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Why do certain reports go viral, and why can’t media catch on?

Susan Boyle, Episode 1 on YouTube: 28 million views

JK Wedding Entrance Dance on YouTube: nearly 13 million views

When I first tweeted about the Wedding Entrance Dance last week, I received an interesting response. “That certainly went viral fast, didn’t it?” said the direct reply.

The comment got me thinking. Why can’t the media produce content that goes viral? After all, the media have talented storytellers who use a variety of media platforms to communicate stories every day. And they are TRYING to produce information that is worthwhile, that entertains, informs and SELLS.

So why don’t their reports, their photos, their videos, go viral? Or do they go viral and we just call it something else?

If a report is placed on a wire service and blasted around the world, is that viral? In the news business, we used to strive to produce “Hey Martha” stories. Those were the kind that would drive the reader to turn to his wife, Martha, and say, “Hey Martha, did you see that story in the (insert newspaper name) today?” Is this praising and recommendation the non-digital form of viral?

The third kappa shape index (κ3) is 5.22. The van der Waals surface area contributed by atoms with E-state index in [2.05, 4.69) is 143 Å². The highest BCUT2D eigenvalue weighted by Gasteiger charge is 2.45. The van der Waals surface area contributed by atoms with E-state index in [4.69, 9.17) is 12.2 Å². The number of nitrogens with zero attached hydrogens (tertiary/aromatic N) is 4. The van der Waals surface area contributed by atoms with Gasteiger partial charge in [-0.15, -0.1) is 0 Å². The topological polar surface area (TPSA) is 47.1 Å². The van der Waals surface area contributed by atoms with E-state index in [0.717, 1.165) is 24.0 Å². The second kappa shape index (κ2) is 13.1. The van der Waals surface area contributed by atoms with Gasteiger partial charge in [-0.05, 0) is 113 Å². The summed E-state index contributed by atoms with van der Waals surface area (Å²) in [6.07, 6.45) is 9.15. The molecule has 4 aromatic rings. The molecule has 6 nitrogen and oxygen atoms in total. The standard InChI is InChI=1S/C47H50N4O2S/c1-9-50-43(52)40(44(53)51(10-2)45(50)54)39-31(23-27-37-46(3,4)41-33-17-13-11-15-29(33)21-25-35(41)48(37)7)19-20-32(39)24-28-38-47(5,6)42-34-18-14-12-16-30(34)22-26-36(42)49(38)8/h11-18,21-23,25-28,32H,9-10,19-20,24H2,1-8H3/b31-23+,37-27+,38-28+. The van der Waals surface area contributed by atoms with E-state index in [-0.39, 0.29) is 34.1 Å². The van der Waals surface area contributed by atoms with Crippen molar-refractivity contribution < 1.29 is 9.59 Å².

Of course, this raises the question of whether the media are producing the gripping content that deserves to go viral. I would say they do, but they just don’t present it in a form that tends to trigger a viral response.

Here is a gripping story titled “A Gown for Lindsay Rose” that I challenge you not to like. Journalist Thomas French wrote this piece for the St. Petersburg Times in 2003.

And so we come full circle. Are the media producing content that should go viral? Or do they go viral and we just call it something else?

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